Be seen and heard: Are you communicating through the right channels?

Be seen and heard: Are you communicating through the right channels?
Enterprise Nation
Enterprise Nation
Enterprise Nation

Posted: Wed 3rd Oct 2012

Communication's simple, right? You have something to say and you say it. Easy!

Well, not quite, writes Enterprise Nation editor Simon Wicks. Even when you know what you want to say and how you should say it (take a look at Lola Bailey's Five tips for effective communication for advice), you have another question to answer: what medium should you use to deliver your message? Email? Phone? A face-to-face meeting? Nowadays, we're spoilt for choice with the number of communication channels available to us and the ease with which many of them can be used. And here lies a potential dilemma: just because it's easier to send an email than to pick up the phone or arrange a face-to-face meeting, that doesn't mean it's the most appropriate medium for your message.

Communication channels: From lean to rich

We can see our communication channels as being on a sliding scale from 'lean' (short, simple, one-way messages) to 'rich' (complex, interactive communication). So, for example, at one end of the scale we'd have a marketing text - that's very lean. At the other, we'd have some form of face-to-face communication where you're engaging in a conversation, can hear tone of voice and read expressions and body language - all of which are important facets of communication. You could even make a list that would look something like this (going from lean to rich):

  • Texts

  • Faxes (does anybody still use fax??)

  • Letters

  • Tweets

  • Facebook messages/LinkedIn messages/other forums

  • Other forms of instant messaging

  • Emails

  • Telephone conversations

  • Video conferencing (one to one)

  • One-to-one face-to-face meetings

  • Group meetings

Different channels are appropriate for different levels and types of communication. For example, if you're simply sending someone a quote they've requested, you probably don't need to speak to them directly - an email would be fine. But if you want to discuss the quote in detail, then a phone call might be the best thing - it enables negotiation and reinforces your personal credibility. Likewise, if you're discussing a supplier or employee's performance, then it's best not to do it by text. But it might be ok to tell them of a revised meeting time by text or voicemail.

Convenience vs effectiveness

This may all seem very straightforward, but in our busy lives we'll often go for the quick and easy solution, rather than the best solution. Before sending any kind of communication, it's worth considering these three elements of your communication: 1. The message itself.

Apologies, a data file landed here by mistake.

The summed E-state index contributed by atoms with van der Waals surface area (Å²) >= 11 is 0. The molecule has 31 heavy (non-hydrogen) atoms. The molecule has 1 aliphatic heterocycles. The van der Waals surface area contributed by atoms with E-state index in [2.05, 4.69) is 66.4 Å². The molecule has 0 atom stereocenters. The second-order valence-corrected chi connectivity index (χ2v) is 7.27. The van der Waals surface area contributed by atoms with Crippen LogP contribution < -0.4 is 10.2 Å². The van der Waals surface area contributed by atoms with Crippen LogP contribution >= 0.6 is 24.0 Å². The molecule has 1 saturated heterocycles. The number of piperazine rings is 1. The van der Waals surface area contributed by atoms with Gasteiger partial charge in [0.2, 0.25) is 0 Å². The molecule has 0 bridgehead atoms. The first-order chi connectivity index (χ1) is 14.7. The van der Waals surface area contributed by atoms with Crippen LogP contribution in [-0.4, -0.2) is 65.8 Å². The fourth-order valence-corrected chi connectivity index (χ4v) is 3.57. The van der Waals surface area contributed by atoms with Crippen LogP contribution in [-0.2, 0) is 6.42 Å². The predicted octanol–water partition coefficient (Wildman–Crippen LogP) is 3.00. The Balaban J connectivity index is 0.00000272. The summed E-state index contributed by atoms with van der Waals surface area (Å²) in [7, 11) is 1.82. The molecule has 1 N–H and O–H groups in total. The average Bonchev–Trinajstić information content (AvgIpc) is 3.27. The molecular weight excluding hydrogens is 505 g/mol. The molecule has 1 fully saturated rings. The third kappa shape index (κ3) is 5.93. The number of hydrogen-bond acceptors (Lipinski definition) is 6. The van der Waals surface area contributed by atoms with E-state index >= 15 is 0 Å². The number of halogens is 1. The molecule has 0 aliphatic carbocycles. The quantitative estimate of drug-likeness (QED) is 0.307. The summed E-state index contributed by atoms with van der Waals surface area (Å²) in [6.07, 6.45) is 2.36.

• Is it simple or complex, lean or rich?

  • Is it a one-way communication or one that requires dialogue?

  • Do you need an immediate response?

  • Is there an emotional element attached to the message (eg, is there a negotiation involved/are you responding to a complaint)?

  • Do you need a permanent record?

Tip: think about the level of credibility you need your message to achieve and the level of trust required. A personal meeting, for example, is far away the most credible form of communication- certainly more so than email. Research by Gregory Northcraft, a professor of executive leadership at the University of Illinois, showed that trust erodes over time or can't even be created in the first place, if communication only takes place over email and phone, where some of the elements of personal interaction like eye contact and body language are removed. In Northcraft's study, the quality of these working relationships declined to the point where people stopped working together effectively. 2. Your audience.

  • Are they a customer, a supplier, a colleague, a potential partner?

  • Are they a consumer or representing a business?

  • What position do they occupy within their organisation?

  • Are you talking to one person, a few people, or many?

  • How old are they? This may be important - young people, for example, tend to be more comfortable with very informal means of communication.

  • Where are they? In the same building, the same town, the same country?

Tip: someone may be a good distance away, but that doesn't mean you can't talk to them face-to-face. Modern videoconferencing allows you to have 'rich' relationships with suppliers and contacts who might be on the other side of the world. Use affordable technology to broaden your business horizons. 3. The stage your relationship is at with your audience.

  • Is it a new relationship or an established one?

  • Is it a formal or informal relationship?

  • Are you looking to build a long-term relationship - or is this a one-off piece of business?

Tip: Don't be over-familiar. Even if you have a very cordial relationship with the person you're communicating with, it is still a business relationship. Thinking through these three things should lead you towards the appropriate channel or channels for a particular communication. And remember - whatever your message and whatever the medium, always be clear, straightforward and say exactly what you mean.

Be seen and heard - communication skills supported by Brother

Be seen and heard: Brother logo

Be seen and heard is supported by Brother, the technology company for small and medium-sized businesses. Brother can help businesses of all sizes communicate like big enterprises with OmniJoin, the new high-end webconferencing software at a small business price. Free trials are available here.

Photo credit: Pixel Addict

Enterprise Nation
Enterprise Nation
Enterprise Nation
Enterprise Nation has helped thousands of people start and grow their businesses. Led by founder, Emma Jones CBE, Enterprise Nation connects you to the resources and expertise to help you succeed.

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